When a LAMD message is routed to the server from the source mobile node, the middleware determines the target stationary node that most recently detected the destination mobile node. This means that, all necessary information regarding every stationary node must be specified in the middleware so that the mobile node’s location can be matched to the proposed target location. As Figure 6 shows, the middleware has to maintain four types of information to accurately transfer AMs among the mobile nodes. The stationary node’s ID identifies each unique stationary node. The unit space ID, mapped to the stationary node’s ID, represents the geographical information of the area at which the stationary node is located. The ZigBee Personal Area Network (PAN) identifier, which changes according to the network formation, is used to deliver the AM to the sensor network layer, thereby making it necessary to maintain the middleware along with the stationary node’s ID. Finally, the mobile nodes’ IDs must be saved along with the corresponding stationary node’s information where the mobile nodes were detected in order to determine the most recent location of the mobile node.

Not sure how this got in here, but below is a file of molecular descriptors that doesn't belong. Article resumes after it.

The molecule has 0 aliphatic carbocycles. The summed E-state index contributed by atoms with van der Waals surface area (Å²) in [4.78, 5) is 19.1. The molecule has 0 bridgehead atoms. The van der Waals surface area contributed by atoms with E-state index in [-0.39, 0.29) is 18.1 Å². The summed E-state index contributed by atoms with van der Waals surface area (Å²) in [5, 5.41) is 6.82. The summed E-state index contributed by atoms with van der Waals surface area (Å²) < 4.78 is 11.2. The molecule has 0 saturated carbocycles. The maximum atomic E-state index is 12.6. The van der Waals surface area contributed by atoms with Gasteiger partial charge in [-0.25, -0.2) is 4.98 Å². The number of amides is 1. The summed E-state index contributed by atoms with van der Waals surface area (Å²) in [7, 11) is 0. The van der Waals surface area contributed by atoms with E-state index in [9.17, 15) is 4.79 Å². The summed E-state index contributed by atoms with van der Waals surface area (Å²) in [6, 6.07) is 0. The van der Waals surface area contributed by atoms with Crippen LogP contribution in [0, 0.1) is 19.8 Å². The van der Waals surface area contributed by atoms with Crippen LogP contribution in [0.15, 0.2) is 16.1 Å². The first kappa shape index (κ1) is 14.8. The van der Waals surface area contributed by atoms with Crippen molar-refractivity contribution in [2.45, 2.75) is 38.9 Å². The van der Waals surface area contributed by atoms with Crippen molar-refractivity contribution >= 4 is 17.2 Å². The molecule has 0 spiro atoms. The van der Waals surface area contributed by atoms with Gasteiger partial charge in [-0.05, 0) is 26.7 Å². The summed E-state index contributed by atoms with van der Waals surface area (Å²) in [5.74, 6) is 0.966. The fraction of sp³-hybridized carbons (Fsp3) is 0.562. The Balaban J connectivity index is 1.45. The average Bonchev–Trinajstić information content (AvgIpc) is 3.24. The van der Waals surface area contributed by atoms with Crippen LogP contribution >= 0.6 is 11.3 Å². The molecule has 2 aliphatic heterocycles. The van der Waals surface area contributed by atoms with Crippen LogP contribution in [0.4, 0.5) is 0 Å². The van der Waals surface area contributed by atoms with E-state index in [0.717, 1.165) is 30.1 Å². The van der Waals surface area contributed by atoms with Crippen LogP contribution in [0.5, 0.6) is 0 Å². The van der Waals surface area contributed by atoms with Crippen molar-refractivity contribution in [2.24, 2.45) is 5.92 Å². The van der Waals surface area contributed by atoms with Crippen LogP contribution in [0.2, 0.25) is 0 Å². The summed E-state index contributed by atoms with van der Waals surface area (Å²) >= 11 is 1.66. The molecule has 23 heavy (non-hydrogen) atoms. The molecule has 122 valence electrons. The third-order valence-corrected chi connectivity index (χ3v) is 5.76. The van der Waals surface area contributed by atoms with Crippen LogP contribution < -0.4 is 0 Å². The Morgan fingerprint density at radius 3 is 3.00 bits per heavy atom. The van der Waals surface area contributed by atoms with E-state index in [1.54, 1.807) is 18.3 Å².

As mentioned in the Introduction, the new architecture should support both legacy WSN services and the new mobile asset management service with minimum modifications. Thus, a stationary node requires the stationary-side middleware containing a manage mobility tier and service legacy senor network application. Regardless of new data flow for communication between mobile nodes, legacy WSN applications have to be serviced by the same data flow. As both data flows of the proposed architecture and legacy service share the same MAC layer for communication, the middleware should be located between the MAC layer and Network layer, thereby deciding where the received packet will be transferred to the Network layer or middleware. In conclusion, by inserting the middleware into the sensor nodes, we can reuse the legacy WSN network as a sensor network tier in the proposed architecture.

3.4. The Complete LAMD Sequence with Middleware Support